The T48 track
featured the distinctive rubber chevron that is sometimes confused
with the T54E1 that had a narrower steel chevron (standard in Tamiya
Sherman kits). The chevrons helped improve cross-country traction
over the earlier plain-faced T41 and T51 rubber blocks.
AFV Club's set
is notable for its inclusion of duckbill end connectors, which were
designed to give the tank greater "floatation" and disperse
the vehicle's ground pressure. Unfortunately, there are not enough
duckbills for a full run of track. In reality, these often broke
off from the track through use and abuse. But if you want to represent
a complete run, you'll need to buy a second set of tracks.
I've built both
this set and the T51 tracks, and I offer this word of caution: not
all drive sprockets are created equal. Meaning, the track as completed
may not sit properly on the particular vehicle you're building.
It's best to put together a run of 10 to 15 links to make sure they
will situate themselves between the spokes of the sprocket. If you
have problems, you will either need to resort to an alternative
sprocket or different tracks.
pretty simple, if tedious. There are ejector pin marks on the flat
side of the tracks that need some scraping. I do this while the
parts are still on the sprue to make them easier to handle. You
may need to clean up the tracks some more after they are removed
from the sprue.
use jigs to keep the tracks in place while attaching the end connectors.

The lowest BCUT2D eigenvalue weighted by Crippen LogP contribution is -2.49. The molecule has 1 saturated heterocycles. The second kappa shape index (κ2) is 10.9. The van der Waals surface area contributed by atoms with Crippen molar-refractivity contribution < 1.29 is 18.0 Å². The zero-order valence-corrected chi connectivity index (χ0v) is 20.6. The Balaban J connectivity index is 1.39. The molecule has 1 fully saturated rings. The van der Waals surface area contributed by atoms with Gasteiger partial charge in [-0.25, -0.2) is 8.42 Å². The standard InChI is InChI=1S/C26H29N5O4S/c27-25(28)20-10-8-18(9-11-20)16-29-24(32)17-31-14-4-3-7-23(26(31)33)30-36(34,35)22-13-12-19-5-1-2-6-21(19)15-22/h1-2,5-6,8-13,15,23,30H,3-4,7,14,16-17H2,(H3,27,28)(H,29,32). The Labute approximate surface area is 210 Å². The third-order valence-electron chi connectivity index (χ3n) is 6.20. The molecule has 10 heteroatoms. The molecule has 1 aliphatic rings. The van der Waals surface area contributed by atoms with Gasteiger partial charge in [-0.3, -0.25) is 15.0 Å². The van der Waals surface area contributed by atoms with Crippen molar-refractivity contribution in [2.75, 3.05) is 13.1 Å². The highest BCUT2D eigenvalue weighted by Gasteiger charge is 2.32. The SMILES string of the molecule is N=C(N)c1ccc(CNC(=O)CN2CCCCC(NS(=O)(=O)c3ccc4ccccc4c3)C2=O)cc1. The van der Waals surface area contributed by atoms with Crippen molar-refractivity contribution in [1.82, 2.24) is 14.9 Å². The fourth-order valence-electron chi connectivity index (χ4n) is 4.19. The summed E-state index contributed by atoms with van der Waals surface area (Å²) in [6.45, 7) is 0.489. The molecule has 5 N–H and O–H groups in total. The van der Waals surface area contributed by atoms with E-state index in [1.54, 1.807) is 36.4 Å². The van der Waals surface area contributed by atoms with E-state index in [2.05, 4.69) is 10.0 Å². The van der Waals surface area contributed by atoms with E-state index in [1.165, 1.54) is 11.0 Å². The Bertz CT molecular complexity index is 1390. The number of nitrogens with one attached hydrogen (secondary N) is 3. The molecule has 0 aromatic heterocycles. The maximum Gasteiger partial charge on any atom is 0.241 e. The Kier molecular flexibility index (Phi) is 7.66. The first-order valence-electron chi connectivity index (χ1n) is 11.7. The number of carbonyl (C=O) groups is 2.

I prefer to just assemble them freehand, about 10 at a time. The
connectors fit on the pins with only an occasional end connector
needing to be opened more to accept a pin. While ostensibly "workable,"
there is not much of a friction fit so the links easily fall apart.
A simple solution is to place a dab of white glue onto each pin
(or dip the pins into a small puddle of glue). The glue gives enough
adhesion to keep the track together; even after drying, they can
be worked around the suspension with some care.
are glued to the center of the small end connectors, the duckbills
should be installed after the track is in place on the suspension,
since you will invariably get some model glue onto the pins and
"weld" them in place. You don't want to use white glue
on these since you won't have the secure bond you need to keep the
duckbills from popping off. Paint and weather them as you would
rubber band tracks.
Indy links were
borne out of one of those "be care of what you wish for"
situations, when they were at the top of modelers' lists of wants
in the last decades of the previous century. When Dragon started
producing kits with nothing but 400+ piece tracks, the novelty quickly
wore off. They still make sense on German and Soviet tanks, with
their distinctive sagging tracks. But on U.S.-made tanks, there
was no sag and indy links should not vary much in overall look from
rubber band tracks found in Tamiya, Academy, or AFV Club kits. To
really show these indy link tracks off best, one needs articulated
suspensions, such as those on Shermans from Tasca or, to a more
limited extent, Italeri. Or, if you want to display a tank that
has thrown its track or has been damaged.
But if you want
to go this route, these tracks from AFV Club are easier to assemble
than Dragon's (which have shorter pins) and considerably less expensive
than Model Kasten or Friulmodelissimo. And they'll provide hours
of mindless activity while listening to a ball game or your favorite